“La beauté de la nature nous touche parce qu’elle est quelque chose de grandiose qui nous dépasse. L’homme vient de la nature et y retourne. A la vue d’un paysage que nous ressentons comme beau, non domestiqué par l’homme, non conformé à son échelle, nous nous faisons une idée de la mesure de notre existence dans l’immensité de la nature.”
— PETER ZUMTHOR
25th of July, 6h in the evening. The train ride from Sundsvall to Umeå lasted more than four hours, crossing beautiful yet endless landscapes and small Swedish towns. The trip seemed to be endless. That day was the first cloudy day of many to come. Upon arrival rain was sparsely pouring. From the train station to the AirBnB, I walked for about 30minutes towards the outskirts of Umeå. I had a good feeling about the stay, but I didn’t know what to expect from a city I’ve never heard of before.
INTO THE WILD
The next morning, I woke up with the idea -and the will- of exploring nature as much as possible. Since the north offers landscapes at every city’s steps, it was only natural to hike around. In the -sunnily enough- afternoon, I headed to Grössjön, one of the many natural reserves around Umeå. And like almost everywhere in Sweden, it was well arranged with wooden paths, shelters, benches and barbecues with disposable firewood.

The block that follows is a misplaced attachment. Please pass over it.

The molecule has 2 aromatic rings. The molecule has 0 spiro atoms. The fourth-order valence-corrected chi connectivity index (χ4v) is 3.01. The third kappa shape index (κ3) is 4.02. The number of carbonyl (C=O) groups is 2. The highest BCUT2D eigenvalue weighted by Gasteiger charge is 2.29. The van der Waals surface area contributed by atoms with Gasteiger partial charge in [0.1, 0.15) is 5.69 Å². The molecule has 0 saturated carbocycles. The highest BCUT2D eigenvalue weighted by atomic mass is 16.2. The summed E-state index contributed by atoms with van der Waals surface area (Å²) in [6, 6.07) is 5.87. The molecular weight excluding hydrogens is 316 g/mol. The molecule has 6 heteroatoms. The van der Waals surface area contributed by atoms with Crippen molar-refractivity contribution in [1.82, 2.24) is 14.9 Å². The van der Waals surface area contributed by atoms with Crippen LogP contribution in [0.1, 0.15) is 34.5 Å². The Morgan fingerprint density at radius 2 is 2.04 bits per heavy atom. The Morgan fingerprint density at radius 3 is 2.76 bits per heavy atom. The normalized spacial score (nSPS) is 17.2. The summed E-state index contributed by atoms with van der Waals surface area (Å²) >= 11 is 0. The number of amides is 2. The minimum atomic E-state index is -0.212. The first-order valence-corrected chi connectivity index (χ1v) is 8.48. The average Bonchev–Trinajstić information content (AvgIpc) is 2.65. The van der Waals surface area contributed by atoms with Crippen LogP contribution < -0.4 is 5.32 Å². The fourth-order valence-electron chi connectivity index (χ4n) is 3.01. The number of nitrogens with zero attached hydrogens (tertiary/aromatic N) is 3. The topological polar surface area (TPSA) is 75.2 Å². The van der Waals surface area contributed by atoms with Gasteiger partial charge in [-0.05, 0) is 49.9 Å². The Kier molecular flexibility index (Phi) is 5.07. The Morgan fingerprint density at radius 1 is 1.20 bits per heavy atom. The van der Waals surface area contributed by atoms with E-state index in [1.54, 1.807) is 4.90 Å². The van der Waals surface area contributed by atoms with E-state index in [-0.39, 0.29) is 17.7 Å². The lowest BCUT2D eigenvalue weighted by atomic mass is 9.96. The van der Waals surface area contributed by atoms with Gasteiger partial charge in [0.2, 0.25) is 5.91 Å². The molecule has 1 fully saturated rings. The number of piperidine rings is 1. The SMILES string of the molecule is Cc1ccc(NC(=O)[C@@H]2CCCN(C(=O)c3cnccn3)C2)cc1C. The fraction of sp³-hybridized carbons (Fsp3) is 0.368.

The great thing with being close to the arctic circle is the sun not setting. It offers incredible lights for many hours a day. It’s like having a 3 hours sunset before your eyes. One evening was so utterly beautiful that I decided to go for a long hike by the nearby Nydala lake to take pictures. I wasn’t disappointed. The clouds were swiftly changing from light yellow to pink, to deep purple. A spectacle so majestic, that it was impossible to render it with photos. It was also the night I discovered the Canoe dispenser. Oh, and that same night, I also helped a drunk viking who crashed from his electric scooter and passed out for a minute. Scared the shit out of me but he seemed fine.
LANDSCAPE CENTERED CITY